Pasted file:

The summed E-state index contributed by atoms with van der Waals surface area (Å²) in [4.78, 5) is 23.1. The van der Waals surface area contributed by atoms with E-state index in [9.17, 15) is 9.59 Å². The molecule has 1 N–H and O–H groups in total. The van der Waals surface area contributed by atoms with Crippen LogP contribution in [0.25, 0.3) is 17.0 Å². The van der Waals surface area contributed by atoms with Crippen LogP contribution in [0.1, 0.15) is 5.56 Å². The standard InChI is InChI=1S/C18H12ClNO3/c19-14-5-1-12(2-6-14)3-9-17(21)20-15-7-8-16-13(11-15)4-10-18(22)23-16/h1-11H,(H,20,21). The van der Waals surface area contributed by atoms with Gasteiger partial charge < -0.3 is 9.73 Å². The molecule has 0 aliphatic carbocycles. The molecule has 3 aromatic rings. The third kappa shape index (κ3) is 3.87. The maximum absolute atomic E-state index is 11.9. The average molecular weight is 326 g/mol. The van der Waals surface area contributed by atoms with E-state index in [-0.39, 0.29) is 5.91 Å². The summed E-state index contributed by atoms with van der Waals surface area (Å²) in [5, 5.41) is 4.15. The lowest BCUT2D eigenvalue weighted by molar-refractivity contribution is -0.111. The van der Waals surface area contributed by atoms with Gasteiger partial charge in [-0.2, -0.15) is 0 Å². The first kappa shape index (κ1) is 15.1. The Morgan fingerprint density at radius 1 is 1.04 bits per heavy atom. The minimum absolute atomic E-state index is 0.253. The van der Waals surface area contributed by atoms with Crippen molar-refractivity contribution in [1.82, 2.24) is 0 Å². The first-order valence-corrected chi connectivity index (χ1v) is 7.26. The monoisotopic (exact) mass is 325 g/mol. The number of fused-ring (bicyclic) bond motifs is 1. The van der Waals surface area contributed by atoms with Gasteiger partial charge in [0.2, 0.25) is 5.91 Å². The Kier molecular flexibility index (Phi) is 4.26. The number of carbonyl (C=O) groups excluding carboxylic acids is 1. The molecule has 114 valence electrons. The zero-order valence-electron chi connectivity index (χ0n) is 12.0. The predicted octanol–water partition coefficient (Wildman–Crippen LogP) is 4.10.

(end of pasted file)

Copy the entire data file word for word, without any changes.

The summed E-state index contributed by atoms with van der Waals surface area (Å²) in [4.78, 5) is 23.1. The van der Waals surface area contributed by atoms with E-state index in [9.17, 15) is 9.59 Å². The molecule has 1 N–H and O–H groups in total. The van der Waals surface area contributed by atoms with Crippen LogP contribution in [0.25, 0.3) is 17.0 Å². The van der Waals surface area contributed by atoms with Crippen LogP contribution in [0.1, 0.15) is 5.56 Å². The standard InChI is InChI=1S/C18H12ClNO3/c19-14-5-1-12(2-6-14)3-9-17(21)20-15-7-8-16-13(11-15)4-10-18(22)23-16/h1-11H,(H,20,21). The van der Waals surface area contributed by atoms with Gasteiger partial charge < -0.3 is 9.73 Å². The molecule has 0 aliphatic carbocycles. The molecule has 3 aromatic rings. The third kappa shape index (κ3) is 3.87. The maximum absolute atomic E-state index is 11.9. The average molecular weight is 326 g/mol. The van der Waals surface area contributed by atoms with E-state index in [-0.39, 0.29) is 5.91 Å². The summed E-state index contributed by atoms with van der Waals surface area (Å²) in [5, 5.41) is 4.15. The lowest BCUT2D eigenvalue weighted by molar-refractivity contribution is -0.111. The van der Waals surface area contributed by atoms with Gasteiger partial charge in [-0.2, -0.15) is 0 Å². The first kappa shape index (κ1) is 15.1. The Morgan fingerprint density at radius 1 is 1.04 bits per heavy atom. The minimum absolute atomic E-state index is 0.253. The van der Waals surface area contributed by atoms with Crippen molar-refractivity contribution in [1.82, 2.24) is 0 Å². The first-order valence-corrected chi connectivity index (χ1v) is 7.26. The monoisotopic (exact) mass is 325 g/mol. The number of fused-ring (bicyclic) bond motifs is 1. The van der Waals surface area contributed by atoms with Gasteiger partial charge in [0.2, 0.25) is 5.91 Å². The Kier molecular flexibility index (Phi) is 4.26. The number of carbonyl (C=O) groups excluding carboxylic acids is 1. The molecule has 114 valence electrons. The zero-order valence-electron chi connectivity index (χ0n) is 12.0. The predicted octanol–water partition coefficient (Wildman–Crippen LogP) is 4.10.